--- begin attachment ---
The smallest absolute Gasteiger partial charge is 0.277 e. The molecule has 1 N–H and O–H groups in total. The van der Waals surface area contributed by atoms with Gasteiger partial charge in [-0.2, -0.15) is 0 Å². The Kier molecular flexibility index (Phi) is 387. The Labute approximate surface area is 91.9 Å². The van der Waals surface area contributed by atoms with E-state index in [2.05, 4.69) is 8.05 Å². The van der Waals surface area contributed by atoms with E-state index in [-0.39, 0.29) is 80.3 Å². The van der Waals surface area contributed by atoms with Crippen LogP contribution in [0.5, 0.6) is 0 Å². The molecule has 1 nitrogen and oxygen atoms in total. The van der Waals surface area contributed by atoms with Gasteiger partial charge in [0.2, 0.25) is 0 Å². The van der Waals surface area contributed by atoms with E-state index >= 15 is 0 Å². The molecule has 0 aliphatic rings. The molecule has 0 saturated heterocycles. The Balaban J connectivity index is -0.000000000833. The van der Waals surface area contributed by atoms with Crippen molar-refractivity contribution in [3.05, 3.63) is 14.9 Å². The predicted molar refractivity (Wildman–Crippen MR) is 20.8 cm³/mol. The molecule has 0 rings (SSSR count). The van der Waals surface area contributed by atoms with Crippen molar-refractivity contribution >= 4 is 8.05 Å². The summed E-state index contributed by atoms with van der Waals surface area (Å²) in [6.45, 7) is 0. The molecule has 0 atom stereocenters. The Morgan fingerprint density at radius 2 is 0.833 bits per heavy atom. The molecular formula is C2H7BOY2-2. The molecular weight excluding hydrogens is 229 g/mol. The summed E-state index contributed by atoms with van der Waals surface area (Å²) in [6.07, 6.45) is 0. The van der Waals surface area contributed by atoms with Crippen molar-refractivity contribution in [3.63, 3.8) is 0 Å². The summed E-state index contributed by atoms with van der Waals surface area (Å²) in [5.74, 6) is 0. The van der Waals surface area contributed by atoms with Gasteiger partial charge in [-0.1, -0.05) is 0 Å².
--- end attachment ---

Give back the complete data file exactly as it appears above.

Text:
The smallest absolute Gasteiger partial charge is 0.277 e. The molecule has 1 N–H and O–H groups in total. The van der Waals surface area contributed by atoms with Gasteiger partial charge in [-0.2, -0.15) is 0 Å². The Kier molecular flexibility index (Phi) is 387. The Labute approximate surface area is 91.9 Å². The van der Waals surface area contributed by atoms with E-state index in [2.05, 4.69) is 8.05 Å². The van der Waals surface area contributed by atoms with E-state index in [-0.39, 0.29) is 80.3 Å². The van der Waals surface area contributed by atoms with Crippen LogP contribution in [0.5, 0.6) is 0 Å². The molecule has 1 nitrogen and oxygen atoms in total. The van der Waals surface area contributed by atoms with Gasteiger partial charge in [0.2, 0.25) is 0 Å². The van der Waals surface area contributed by atoms with E-state index >= 15 is 0 Å². The molecule has 0 aliphatic rings. The molecule has 0 saturated heterocycles. The Balaban J connectivity index is -0.000000000833. The van der Waals surface area contributed by atoms with Crippen molar-refractivity contribution in [3.05, 3.63) is 14.9 Å². The predicted molar refractivity (Wildman–Crippen MR) is 20.8 cm³/mol. The molecule has 0 rings (SSSR count). The van der Waals surface area contributed by atoms with Crippen molar-refractivity contribution >= 4 is 8.05 Å². The summed E-state index contributed by atoms with van der Waals surface area (Å²) in [6.45, 7) is 0. The molecule has 0 atom stereocenters. The Morgan fingerprint density at radius 2 is 0.833 bits per heavy atom. The molecular formula is C2H7BOY2-2. The molecular weight excluding hydrogens is 229 g/mol. The summed E-state index contributed by atoms with van der Waals surface area (Å²) in [6.07, 6.45) is 0. The van der Waals surface area contributed by atoms with Crippen molar-refractivity contribution in [3.63, 3.8) is 0 Å². The summed E-state index contributed by atoms with van der Waals surface area (Å²) in [5.74, 6) is 0. The van der Waals surface area contributed by atoms with Gasteiger partial charge in [-0.1, -0.05) is 0 Å².